Obama visits cradle of US-Australia alliance

President Barack Obama travelled to the World War II cradle of the alliance between Australia and the United States Thursday to launch America's reinvigorated military mission in the Pacific.

"Aussie, Aussie, Aussie," Obama roared, drawing the traditional response "Oi, Oi, Oi," from 1,650 Australian troops, 50 US Marines, and 300 local officials in an aircraft hangar in the tropical northern outpost of Darwin.

"We are celebrating the 60th anniversary of our great alliance," Obama told the troops, who he called the "backbone" of US-Australia joint operations and "some of the toughest warriors in the world."

"Aussies and Americans like you have stood together since World War I, the war in so much of your national character was born," he said, a day after announcing a deployment of up to 2,500 US Marines to Darwin.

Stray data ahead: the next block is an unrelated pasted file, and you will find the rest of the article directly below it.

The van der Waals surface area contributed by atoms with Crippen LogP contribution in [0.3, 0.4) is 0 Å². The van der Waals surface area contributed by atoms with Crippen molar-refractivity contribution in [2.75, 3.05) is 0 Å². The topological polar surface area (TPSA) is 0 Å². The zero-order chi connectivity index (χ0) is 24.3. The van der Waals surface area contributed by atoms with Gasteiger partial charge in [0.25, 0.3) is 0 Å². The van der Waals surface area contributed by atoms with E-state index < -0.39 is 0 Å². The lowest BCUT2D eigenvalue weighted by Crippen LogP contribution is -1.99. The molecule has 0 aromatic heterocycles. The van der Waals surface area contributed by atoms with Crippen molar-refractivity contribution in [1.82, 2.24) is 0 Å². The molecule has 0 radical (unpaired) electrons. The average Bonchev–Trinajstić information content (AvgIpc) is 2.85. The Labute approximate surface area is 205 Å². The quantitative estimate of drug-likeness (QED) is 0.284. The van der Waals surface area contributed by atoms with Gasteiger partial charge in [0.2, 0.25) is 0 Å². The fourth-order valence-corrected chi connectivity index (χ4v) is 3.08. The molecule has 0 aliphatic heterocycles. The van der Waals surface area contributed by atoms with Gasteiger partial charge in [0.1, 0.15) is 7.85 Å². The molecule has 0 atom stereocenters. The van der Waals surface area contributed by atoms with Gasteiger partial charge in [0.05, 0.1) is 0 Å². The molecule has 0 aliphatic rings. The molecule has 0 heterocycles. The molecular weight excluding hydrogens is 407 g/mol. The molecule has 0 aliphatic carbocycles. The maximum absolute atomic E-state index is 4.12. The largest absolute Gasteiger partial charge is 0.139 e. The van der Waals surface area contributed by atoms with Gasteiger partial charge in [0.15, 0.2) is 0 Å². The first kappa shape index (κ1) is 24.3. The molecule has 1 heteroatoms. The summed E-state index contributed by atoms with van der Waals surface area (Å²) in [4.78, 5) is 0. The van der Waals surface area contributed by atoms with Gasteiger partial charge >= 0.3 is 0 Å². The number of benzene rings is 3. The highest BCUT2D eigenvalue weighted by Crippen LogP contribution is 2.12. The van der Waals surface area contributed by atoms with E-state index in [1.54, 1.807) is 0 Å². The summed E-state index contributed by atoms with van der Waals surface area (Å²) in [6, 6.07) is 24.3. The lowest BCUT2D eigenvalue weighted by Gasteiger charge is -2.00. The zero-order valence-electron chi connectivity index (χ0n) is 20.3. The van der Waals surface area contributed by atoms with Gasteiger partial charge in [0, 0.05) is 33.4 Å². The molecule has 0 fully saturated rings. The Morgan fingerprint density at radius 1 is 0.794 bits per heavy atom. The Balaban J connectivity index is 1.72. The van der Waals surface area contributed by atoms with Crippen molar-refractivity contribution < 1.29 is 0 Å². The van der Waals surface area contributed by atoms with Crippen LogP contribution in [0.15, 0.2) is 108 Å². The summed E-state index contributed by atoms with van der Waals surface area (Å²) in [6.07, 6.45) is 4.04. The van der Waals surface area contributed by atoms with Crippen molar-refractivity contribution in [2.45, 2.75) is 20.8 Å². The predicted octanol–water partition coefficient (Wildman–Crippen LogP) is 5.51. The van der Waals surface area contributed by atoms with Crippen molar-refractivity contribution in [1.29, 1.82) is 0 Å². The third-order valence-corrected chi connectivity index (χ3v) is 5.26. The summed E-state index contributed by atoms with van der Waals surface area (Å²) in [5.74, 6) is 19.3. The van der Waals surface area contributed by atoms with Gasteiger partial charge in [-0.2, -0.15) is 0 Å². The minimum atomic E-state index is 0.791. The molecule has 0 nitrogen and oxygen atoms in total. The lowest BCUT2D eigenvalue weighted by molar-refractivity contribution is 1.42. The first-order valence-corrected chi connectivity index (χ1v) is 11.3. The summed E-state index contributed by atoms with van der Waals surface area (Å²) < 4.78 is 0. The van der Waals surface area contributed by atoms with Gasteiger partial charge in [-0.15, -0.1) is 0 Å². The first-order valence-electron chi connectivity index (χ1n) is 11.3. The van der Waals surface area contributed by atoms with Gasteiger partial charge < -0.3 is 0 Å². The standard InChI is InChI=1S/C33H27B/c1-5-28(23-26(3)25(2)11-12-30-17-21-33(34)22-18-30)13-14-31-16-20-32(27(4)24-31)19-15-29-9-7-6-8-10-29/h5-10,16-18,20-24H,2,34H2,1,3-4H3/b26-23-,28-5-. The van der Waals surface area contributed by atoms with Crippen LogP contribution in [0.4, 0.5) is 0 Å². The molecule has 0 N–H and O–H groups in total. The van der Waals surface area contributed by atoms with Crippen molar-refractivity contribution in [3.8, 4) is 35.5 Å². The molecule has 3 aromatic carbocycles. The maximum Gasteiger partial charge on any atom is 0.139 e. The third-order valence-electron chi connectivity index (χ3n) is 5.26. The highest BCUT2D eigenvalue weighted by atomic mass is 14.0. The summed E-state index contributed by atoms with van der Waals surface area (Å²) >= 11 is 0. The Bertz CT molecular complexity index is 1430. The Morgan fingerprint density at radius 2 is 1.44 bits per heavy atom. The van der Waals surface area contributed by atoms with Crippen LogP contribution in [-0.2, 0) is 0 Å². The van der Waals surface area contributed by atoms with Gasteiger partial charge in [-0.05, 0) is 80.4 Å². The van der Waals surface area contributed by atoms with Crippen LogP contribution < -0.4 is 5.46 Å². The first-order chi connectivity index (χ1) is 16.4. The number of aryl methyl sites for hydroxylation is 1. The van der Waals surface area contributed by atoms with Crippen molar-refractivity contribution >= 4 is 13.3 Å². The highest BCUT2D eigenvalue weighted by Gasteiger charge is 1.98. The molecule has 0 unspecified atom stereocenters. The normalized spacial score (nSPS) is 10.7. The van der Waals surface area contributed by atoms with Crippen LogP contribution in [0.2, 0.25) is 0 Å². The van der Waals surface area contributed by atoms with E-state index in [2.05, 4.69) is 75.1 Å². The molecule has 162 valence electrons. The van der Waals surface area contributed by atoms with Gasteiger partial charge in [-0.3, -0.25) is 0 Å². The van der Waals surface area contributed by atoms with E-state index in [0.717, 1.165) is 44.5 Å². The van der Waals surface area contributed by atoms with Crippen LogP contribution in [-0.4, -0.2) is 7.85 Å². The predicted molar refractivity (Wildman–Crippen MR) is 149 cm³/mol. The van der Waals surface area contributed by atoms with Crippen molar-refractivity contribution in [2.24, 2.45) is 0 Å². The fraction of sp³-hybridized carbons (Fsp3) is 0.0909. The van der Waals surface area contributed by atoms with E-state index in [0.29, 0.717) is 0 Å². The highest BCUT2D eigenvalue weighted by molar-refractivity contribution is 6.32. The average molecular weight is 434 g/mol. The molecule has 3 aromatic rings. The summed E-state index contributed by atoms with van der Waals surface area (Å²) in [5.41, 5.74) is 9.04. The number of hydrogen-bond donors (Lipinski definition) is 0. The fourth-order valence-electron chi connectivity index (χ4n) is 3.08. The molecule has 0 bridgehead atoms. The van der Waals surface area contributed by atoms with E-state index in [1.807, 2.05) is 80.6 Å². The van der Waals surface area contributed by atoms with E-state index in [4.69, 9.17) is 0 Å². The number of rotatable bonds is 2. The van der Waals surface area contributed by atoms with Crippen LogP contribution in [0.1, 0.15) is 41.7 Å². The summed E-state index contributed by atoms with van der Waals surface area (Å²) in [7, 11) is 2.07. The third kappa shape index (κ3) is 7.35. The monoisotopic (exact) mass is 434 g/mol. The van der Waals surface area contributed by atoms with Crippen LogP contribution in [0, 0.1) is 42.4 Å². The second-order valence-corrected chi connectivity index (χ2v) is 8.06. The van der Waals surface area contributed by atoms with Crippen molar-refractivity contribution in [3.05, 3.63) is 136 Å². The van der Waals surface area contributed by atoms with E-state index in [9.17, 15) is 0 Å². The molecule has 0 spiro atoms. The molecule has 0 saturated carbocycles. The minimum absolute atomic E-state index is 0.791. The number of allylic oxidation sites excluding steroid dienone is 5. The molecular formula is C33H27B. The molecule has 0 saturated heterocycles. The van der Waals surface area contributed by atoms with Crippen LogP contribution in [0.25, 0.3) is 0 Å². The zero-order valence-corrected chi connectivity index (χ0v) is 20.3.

"But in a sense it was here in Darwin where our alliance was born in Australia's Pearl Harbor," Obama said, referring to a Japanese raid on Darwin in 1942 in which at least 243 people were killed.

Just before the speech, Obama and Australian Prime Minister Julia Gillard toured a memorial to the USS Peary, one of the vessels sunk on that day.

"We looked out at those beautiful blue waters where so many Australians and Americans rest where they fell together," Obama said.

"The days after Darwin were tough, some thought Australia might fall, but we dusted ourselves off, we picked ourselves up, we rebuilt, and thanks to the extraordinary generation of troops, we went on to victory."

Americans and Australians have fought together in every major US war since World War I, including in Korea, Vietnam, Iraq and Afghanistan.

Obama paid tribute to the Australians killed in those last two modern conflicts, and said the allies would again join to enforce peace and security, as he reorients US policy towards the Asia-Pacific from the Middle East


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